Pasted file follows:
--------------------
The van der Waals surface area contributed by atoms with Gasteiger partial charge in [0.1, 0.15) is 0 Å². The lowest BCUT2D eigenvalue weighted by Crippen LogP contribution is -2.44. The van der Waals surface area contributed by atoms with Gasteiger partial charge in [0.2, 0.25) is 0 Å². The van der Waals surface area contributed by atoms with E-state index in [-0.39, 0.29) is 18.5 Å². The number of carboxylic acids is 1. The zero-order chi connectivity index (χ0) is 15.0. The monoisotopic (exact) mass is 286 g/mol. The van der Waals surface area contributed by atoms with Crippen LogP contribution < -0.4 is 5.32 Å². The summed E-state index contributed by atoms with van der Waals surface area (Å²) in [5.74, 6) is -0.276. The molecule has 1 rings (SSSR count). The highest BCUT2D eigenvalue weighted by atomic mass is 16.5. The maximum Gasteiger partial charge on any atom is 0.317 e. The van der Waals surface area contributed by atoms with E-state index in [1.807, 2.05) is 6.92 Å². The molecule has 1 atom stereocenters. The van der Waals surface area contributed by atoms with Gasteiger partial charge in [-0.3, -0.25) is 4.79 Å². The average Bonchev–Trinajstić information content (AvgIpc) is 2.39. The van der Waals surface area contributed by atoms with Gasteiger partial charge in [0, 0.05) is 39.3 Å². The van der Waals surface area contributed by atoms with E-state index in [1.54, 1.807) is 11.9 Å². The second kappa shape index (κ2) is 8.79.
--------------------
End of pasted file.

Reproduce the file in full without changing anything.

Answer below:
The van der Waals surface area contributed by atoms with Gasteiger partial charge in [0.1, 0.15) is 0 Å². The lowest BCUT2D eigenvalue weighted by Crippen LogP contribution is -2.44. The van der Waals surface area contributed by atoms with Gasteiger partial charge in [0.2, 0.25) is 0 Å². The van der Waals surface area contributed by atoms with E-state index in [-0.39, 0.29) is 18.5 Å². The number of carboxylic acids is 1. The zero-order chi connectivity index (χ0) is 15.0. The monoisotopic (exact) mass is 286 g/mol. The van der Waals surface area contributed by atoms with Crippen LogP contribution < -0.4 is 5.32 Å². The summed E-state index contributed by atoms with van der Waals surface area (Å²) in [5.74, 6) is -0.276. The molecule has 1 rings (SSSR count). The highest BCUT2D eigenvalue weighted by atomic mass is 16.5. The maximum Gasteiger partial charge on any atom is 0.317 e. The van der Waals surface area contributed by atoms with E-state index in [1.807, 2.05) is 6.92 Å². The molecule has 1 atom stereocenters. The van der Waals surface area contributed by atoms with Gasteiger partial charge in [-0.3, -0.25) is 4.79 Å². The average Bonchev–Trinajstić information content (AvgIpc) is 2.39. The van der Waals surface area contributed by atoms with Gasteiger partial charge in [0, 0.05) is 39.3 Å². The van der Waals surface area contributed by atoms with E-state index in [1.54, 1.807) is 11.9 Å². The second kappa shape index (κ2) is 8.79.